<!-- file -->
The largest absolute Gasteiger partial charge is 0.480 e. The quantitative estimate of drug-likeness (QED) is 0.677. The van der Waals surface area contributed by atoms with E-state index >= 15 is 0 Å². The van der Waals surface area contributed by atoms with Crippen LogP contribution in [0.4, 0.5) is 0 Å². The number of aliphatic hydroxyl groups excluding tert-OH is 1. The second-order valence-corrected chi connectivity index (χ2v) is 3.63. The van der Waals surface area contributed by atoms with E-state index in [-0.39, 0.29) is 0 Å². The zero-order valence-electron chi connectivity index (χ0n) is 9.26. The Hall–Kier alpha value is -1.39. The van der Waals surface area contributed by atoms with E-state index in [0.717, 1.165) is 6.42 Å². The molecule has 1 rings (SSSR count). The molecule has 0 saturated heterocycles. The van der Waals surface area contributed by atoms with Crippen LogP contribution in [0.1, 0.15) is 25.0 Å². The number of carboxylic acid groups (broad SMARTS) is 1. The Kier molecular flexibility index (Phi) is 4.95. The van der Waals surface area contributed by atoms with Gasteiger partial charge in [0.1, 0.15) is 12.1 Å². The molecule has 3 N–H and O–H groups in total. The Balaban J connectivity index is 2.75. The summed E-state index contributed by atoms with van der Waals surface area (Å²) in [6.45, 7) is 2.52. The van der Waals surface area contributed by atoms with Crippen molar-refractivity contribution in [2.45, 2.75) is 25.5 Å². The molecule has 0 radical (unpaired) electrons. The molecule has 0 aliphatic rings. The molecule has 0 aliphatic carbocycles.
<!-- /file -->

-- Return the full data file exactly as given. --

The largest absolute Gasteiger partial charge is 0.480 e. The quantitative estimate of drug-likeness (QED) is 0.677. The van der Waals surface area contributed by atoms with E-state index >= 15 is 0 Å². The van der Waals surface area contributed by atoms with Crippen LogP contribution in [0.4, 0.5) is 0 Å². The number of aliphatic hydroxyl groups excluding tert-OH is 1. The second-order valence-corrected chi connectivity index (χ2v) is 3.63. The van der Waals surface area contributed by atoms with E-state index in [-0.39, 0.29) is 0 Å². The zero-order valence-electron chi connectivity index (χ0n) is 9.26. The Hall–Kier alpha value is -1.39. The van der Waals surface area contributed by atoms with E-state index in [0.717, 1.165) is 6.42 Å². The molecule has 1 rings (SSSR count). The molecule has 0 saturated heterocycles. The van der Waals surface area contributed by atoms with Crippen LogP contribution in [0.1, 0.15) is 25.0 Å². The number of carboxylic acid groups (broad SMARTS) is 1. The Kier molecular flexibility index (Phi) is 4.95. The van der Waals surface area contributed by atoms with Gasteiger partial charge in [0.1, 0.15) is 12.1 Å². The molecule has 3 N–H and O–H groups in total. The Balaban J connectivity index is 2.75. The summed E-state index contributed by atoms with van der Waals surface area (Å²) in [6.45, 7) is 2.52. The van der Waals surface area contributed by atoms with Crippen molar-refractivity contribution in [2.45, 2.75) is 25.5 Å². The molecule has 0 radical (unpaired) electrons. The molecule has 0 aliphatic rings. The molecule has 0 aliphatic carbocycles.